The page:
Clefting is something that is quite obvious at birth. That makes diagnosing a cleft lip and palate easier than other types of birth defects. Often, it can even be diagnosed through ultrasound before the baby is born. This is important because there are times when a cleft lip and palate may be indicators of other abnormalities.
Treating Cleft Lip and Palate
Generally, treatment for cleft lip and palate requires surgical correction. Craniofacial orthodontists specialize in the treatment of this condition. However, it can be rather challenging to estimate the number of surgeries that could be required to correct it. Naturally, treatment depends on the severity of the disorder. The optimal time for treatment of cleft lip and palate is between three and six months of age.
The first surgery is designed to repair the palate. The goal of this surgery is to minimize the likelihood of liquids to develop in the ears. This surgery will also help the child’s jaws and teeth grow into the right places.
Often, children undergo another surgery for cleft lip and palate when they are around 8 years old. The goal of this surgery is to perform a bone graft (although this isn’t always needed). The bone graft supports the permanent teeth and may also be used to fill in the upper gums.
Further surgeries for cleft lip and palate that occur from this point are often done to help the child improve their speech. Generally, future surgeries are only needed by around 1/5 of the children diagnosed with cleft lip and palate.
Sometimes, the additional surgeries do not serve the sole purpose of improving speech only. There are times when future surgeries are needed for functional and/or cosmetic reasons. Some children need surgery to help them improve the way that they are able to open and close their mouths. Or they may need surgery simply to improve the appearance of the skin. In other cases, they may need surgery to help improve breathing.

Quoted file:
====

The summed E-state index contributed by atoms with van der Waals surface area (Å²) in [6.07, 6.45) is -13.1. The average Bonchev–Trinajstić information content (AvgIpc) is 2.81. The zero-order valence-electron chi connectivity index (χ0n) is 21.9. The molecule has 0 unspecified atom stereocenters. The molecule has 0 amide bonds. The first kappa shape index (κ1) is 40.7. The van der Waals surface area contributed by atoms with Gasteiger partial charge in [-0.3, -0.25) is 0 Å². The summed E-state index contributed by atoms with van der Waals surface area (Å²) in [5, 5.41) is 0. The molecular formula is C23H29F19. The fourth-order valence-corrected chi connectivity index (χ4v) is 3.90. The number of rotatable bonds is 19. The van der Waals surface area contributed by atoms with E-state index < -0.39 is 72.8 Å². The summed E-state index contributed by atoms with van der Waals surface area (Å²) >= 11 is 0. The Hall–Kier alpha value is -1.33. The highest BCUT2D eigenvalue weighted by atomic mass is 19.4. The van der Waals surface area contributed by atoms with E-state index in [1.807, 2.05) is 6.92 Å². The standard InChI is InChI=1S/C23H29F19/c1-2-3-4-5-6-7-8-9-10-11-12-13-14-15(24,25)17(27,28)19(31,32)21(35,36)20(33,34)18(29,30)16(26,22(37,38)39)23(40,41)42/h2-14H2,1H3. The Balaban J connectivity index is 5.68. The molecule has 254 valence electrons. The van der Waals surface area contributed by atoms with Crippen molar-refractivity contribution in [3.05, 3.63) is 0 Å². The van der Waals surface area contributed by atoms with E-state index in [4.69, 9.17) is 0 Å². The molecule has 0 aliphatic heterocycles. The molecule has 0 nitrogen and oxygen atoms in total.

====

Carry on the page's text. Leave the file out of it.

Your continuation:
Complications from Cleft Lip and Palate
Thankfully, when cleft lips and cleft palates are treated using craniofacial orthodontics at an early enough age, they could very well achieve a normal appearance, giving the patient normal speech patterns and the ability to eat without issues. When children with cleft lips and cleft palates are not treated, serious complications can occur including:
- difficulty feeding as babies
- difficulty eating as they get older
- ear infections as a result of fluid build-up
- hearing loss
- future dental problems
- speech difficulties
- low self-esteem
Treatment Plan for Cleft Lip and Palate
If your child is born with cleft lip and palate, you should consult with a craniofacial orthodontist. One of the keys to successfully treating clefting is early dental intervention. Your craniofacial orthodontist will show you the proper way to care for your child’s mouth. If your child’s mouth and teeth cannot be properly cleaned with a soft bristled toothbrush, your child’s craniofacial orthodontist can recommend a tool known as a toothette. Your child’s routine dental care (check-ups, cleanings, and fluoride treatment) should begin around their first birthday.
Craniofacial orthodontics should begin before your child’s teeth begin to emerge from the gums. Early surgical intervention usually occurs around three to six months of age. This is crucial for future oral development. The other benefit to early contact with an orthodontist is having an expert who can answer your questions. Your child’s facial development will be assessed and a plan will be made to best treat your child’s cleft lip and/or cleft palate. Additionally, after your child’s permanent teeth have come, the orthodontist can help align the teeth.
Post-care may include speech, plastic surgery and the use of dental appliances to help make up for any missing teeth. Your child may also need a palate lift or a speech bulb. The craniofacial orthodontist will work directly with the speech therapist if your child requires either of these dental appliances to help normalize their speech.
Innovative Orthodontic Appliances
Temporary Anchorage Devices
TAD is an abbreviation for temporary anchorage devices. In the simplest explanation, TADs are mini-implants in the mouth. The function they serve is to hold the teeth in a certain place. Orthodontists frequently use temporary anchorage devices to align and support the teeth of the patient during treatment.